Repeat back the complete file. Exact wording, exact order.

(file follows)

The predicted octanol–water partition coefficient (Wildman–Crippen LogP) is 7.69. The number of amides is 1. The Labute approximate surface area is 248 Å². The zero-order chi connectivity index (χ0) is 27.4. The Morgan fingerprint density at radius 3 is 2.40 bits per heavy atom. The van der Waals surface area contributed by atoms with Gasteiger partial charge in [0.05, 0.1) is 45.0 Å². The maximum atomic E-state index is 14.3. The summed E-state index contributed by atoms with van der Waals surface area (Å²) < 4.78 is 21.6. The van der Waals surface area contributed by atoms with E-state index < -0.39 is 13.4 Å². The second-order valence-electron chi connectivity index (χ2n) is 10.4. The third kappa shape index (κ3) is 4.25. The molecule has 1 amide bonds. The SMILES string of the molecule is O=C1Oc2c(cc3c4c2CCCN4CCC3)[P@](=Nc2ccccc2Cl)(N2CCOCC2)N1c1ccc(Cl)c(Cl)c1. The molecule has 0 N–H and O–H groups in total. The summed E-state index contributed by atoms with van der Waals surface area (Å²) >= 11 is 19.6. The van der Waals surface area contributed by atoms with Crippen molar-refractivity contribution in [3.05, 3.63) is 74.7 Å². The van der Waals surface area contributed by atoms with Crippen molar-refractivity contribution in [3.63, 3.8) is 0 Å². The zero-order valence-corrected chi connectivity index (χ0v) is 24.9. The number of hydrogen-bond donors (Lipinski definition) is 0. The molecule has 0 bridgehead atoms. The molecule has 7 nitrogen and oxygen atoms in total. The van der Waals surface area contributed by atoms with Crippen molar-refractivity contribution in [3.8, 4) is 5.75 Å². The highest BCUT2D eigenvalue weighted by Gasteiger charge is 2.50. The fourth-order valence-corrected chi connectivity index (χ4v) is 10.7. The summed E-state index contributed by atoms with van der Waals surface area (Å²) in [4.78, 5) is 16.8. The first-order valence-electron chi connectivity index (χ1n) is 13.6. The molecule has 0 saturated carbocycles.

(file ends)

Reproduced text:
The predicted octanol–water partition coefficient (Wildman–Crippen LogP) is 7.69. The number of amides is 1. The Labute approximate surface area is 248 Å². The zero-order chi connectivity index (χ0) is 27.4. The Morgan fingerprint density at radius 3 is 2.40 bits per heavy atom. The van der Waals surface area contributed by atoms with Gasteiger partial charge in [0.05, 0.1) is 45.0 Å². The maximum atomic E-state index is 14.3. The summed E-state index contributed by atoms with van der Waals surface area (Å²) < 4.78 is 21.6. The van der Waals surface area contributed by atoms with E-state index < -0.39 is 13.4 Å². The second-order valence-electron chi connectivity index (χ2n) is 10.4. The third kappa shape index (κ3) is 4.25. The molecule has 1 amide bonds. The SMILES string of the molecule is O=C1Oc2c(cc3c4c2CCCN4CCC3)[P@](=Nc2ccccc2Cl)(N2CCOCC2)N1c1ccc(Cl)c(Cl)c1. The molecule has 0 N–H and O–H groups in total. The summed E-state index contributed by atoms with van der Waals surface area (Å²) >= 11 is 19.6. The van der Waals surface area contributed by atoms with Crippen molar-refractivity contribution in [3.05, 3.63) is 74.7 Å². The van der Waals surface area contributed by atoms with Crippen molar-refractivity contribution in [3.63, 3.8) is 0 Å². The zero-order valence-corrected chi connectivity index (χ0v) is 24.9. The number of hydrogen-bond donors (Lipinski definition) is 0. The molecule has 0 bridgehead atoms. The molecule has 7 nitrogen and oxygen atoms in total. The van der Waals surface area contributed by atoms with Crippen molar-refractivity contribution in [3.8, 4) is 5.75 Å². The highest BCUT2D eigenvalue weighted by Gasteiger charge is 2.50. The fourth-order valence-corrected chi connectivity index (χ4v) is 10.7. The summed E-state index contributed by atoms with van der Waals surface area (Å²) in [4.78, 5) is 16.8. The first-order valence-electron chi connectivity index (χ1n) is 13.6. The molecule has 0 saturated carbocycles.